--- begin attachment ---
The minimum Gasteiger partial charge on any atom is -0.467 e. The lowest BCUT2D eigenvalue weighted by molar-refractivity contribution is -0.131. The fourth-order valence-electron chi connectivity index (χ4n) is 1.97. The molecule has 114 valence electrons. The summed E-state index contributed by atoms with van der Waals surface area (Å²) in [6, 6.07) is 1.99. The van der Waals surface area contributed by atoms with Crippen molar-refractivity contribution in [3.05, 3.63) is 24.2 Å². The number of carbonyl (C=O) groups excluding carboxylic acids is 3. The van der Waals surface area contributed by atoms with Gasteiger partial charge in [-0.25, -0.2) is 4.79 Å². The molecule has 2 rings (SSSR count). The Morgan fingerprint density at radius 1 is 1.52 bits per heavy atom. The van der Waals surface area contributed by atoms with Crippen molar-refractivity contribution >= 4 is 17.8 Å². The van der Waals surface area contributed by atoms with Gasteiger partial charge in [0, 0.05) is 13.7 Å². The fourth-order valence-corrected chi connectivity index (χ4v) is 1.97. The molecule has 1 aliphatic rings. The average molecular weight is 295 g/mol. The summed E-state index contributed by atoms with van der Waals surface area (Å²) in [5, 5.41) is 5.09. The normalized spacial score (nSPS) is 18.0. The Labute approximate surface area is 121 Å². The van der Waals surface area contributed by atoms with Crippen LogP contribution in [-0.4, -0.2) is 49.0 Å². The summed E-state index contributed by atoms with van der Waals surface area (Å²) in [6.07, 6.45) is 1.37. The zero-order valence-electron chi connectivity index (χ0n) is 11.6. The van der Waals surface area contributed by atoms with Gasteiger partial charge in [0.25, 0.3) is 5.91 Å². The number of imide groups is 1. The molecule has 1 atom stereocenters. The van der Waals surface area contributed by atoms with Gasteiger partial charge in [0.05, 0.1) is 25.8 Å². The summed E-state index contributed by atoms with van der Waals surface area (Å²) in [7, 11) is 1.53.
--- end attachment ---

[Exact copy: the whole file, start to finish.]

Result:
The minimum Gasteiger partial charge on any atom is -0.467 e. The lowest BCUT2D eigenvalue weighted by molar-refractivity contribution is -0.131. The fourth-order valence-electron chi connectivity index (χ4n) is 1.97. The molecule has 114 valence electrons. The summed E-state index contributed by atoms with van der Waals surface area (Å²) in [6, 6.07) is 1.99. The van der Waals surface area contributed by atoms with Crippen molar-refractivity contribution in [3.05, 3.63) is 24.2 Å². The number of carbonyl (C=O) groups excluding carboxylic acids is 3. The van der Waals surface area contributed by atoms with Gasteiger partial charge in [-0.25, -0.2) is 4.79 Å². The molecule has 2 rings (SSSR count). The Morgan fingerprint density at radius 1 is 1.52 bits per heavy atom. The van der Waals surface area contributed by atoms with Crippen molar-refractivity contribution >= 4 is 17.8 Å². The van der Waals surface area contributed by atoms with Gasteiger partial charge in [0, 0.05) is 13.7 Å². The fourth-order valence-corrected chi connectivity index (χ4v) is 1.97. The molecule has 1 aliphatic rings. The average molecular weight is 295 g/mol. The summed E-state index contributed by atoms with van der Waals surface area (Å²) in [5, 5.41) is 5.09. The normalized spacial score (nSPS) is 18.0. The Labute approximate surface area is 121 Å². The van der Waals surface area contributed by atoms with Crippen LogP contribution in [-0.4, -0.2) is 49.0 Å². The summed E-state index contributed by atoms with van der Waals surface area (Å²) in [6.07, 6.45) is 1.37. The zero-order valence-electron chi connectivity index (χ0n) is 11.6. The van der Waals surface area contributed by atoms with Gasteiger partial charge in [0.25, 0.3) is 5.91 Å². The number of imide groups is 1. The molecule has 1 atom stereocenters. The van der Waals surface area contributed by atoms with Gasteiger partial charge in [0.05, 0.1) is 25.8 Å². The summed E-state index contributed by atoms with van der Waals surface area (Å²) in [7, 11) is 1.53.